Laura Facey is undoubtedly the most talented Jamaican sculptor today, and perhaps of all time — Edna Manley’s fame and reputation notwithstanding. Her infamous Emancipation Park nude statues have been described by many an inappropriate way of commemorating the end of the enslavement of Africans in Jamaica, but nevertheless the monument is a great work of sculptural art and in my opinion deserves a location where it can be admired for that quality, rather than villified as an prime encouragement to the slackness and lewdness that characterizes Jamaican social behaviour today.
Unmoved by the criticism, Laura Facey continues to build on her amazing body of works that first caught my attention with the stylized curves of her ‘Woman’ that stands out in the University of Technology’s Sculpture Garden and may certainly have inspired UTECH student Usain Bolt on his way to and from training.
I was pleased to be among the guests at Laura’s verdant farm outside Ocho Rios, where rolling fields, herds of cattle, sprightly horses and rows of vegetables surround a modestly sized, well-preserved stone and wood great house and provided the setting for her newest exhibition, aptly entitled “Where I Stand”. Inside the beautifully preserved house Laura Facey’s new works were displayed on the mahogany wood floors and the painted wood walls.
Carved from the abundant cedar forests that surround her farm, Laura’s works are massive, delicate carvings from the fragrant wood, some arranged in natural state according to the artist’s inspiration, others functioning as massive slab wood ‘canvases’ for the sculptor’s art. The first impression was one of awe-inspiring size as can be seen from the picture of the piece “Poinsettia”. There were chairs seemingly sliced from the tree trunk that curved around its inlaid seat.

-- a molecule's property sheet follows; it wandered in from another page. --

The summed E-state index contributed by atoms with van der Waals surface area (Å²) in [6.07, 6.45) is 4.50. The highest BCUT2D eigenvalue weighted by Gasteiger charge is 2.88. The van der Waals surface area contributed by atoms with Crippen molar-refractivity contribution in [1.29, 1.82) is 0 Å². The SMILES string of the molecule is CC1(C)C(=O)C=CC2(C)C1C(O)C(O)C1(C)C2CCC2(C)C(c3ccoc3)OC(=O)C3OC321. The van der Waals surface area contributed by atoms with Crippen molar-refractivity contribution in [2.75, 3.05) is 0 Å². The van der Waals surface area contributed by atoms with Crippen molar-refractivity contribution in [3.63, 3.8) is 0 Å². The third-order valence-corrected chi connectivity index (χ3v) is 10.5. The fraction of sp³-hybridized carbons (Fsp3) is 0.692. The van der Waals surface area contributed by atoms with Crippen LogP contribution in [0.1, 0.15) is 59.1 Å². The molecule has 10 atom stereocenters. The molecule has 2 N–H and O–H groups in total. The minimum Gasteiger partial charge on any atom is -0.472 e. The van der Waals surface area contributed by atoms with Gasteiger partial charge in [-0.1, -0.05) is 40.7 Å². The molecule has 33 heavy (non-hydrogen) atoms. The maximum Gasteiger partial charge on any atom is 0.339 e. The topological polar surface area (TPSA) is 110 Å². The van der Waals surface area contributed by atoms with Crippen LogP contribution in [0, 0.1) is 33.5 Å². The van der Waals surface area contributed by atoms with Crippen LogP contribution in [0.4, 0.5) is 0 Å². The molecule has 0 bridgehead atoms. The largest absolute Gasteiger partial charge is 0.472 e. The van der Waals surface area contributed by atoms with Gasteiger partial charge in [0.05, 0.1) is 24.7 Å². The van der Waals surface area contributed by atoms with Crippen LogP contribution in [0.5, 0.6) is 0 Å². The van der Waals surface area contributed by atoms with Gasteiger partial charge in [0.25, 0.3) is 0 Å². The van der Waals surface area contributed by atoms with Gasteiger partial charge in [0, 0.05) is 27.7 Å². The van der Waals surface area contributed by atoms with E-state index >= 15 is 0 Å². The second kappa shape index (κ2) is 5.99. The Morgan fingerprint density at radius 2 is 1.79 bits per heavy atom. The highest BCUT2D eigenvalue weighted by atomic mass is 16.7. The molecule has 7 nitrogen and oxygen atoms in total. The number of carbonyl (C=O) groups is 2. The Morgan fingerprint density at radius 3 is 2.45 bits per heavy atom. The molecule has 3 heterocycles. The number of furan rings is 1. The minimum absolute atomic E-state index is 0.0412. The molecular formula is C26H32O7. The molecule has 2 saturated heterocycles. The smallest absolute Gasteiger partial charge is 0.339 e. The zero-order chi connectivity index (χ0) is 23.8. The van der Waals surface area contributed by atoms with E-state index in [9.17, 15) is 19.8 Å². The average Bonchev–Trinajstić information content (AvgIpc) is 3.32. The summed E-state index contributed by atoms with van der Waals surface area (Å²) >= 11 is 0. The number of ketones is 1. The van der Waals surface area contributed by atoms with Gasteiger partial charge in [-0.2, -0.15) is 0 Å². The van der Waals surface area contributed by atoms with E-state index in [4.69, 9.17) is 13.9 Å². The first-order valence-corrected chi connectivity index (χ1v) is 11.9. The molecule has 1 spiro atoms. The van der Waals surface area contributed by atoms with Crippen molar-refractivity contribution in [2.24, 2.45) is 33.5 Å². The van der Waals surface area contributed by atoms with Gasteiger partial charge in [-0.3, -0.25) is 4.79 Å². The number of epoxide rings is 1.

Center of the exhibition was ‘Blue Rose”, a floor arrangement of rippling petals of wood tinged with indigo centers, arranged in a rose formation. Only a picture can describe the beauty and conception of this piece.
The exhibition was well attended by people with pockets big enough to afford the high prices of these unique pieces, but I sincerely hope that at least one piece finds its way into the National Gallery where admirers of Laura Facey’s work can lead their children and grandchildren to be inspired by the excellence of the artist’s immense sculptural creativity.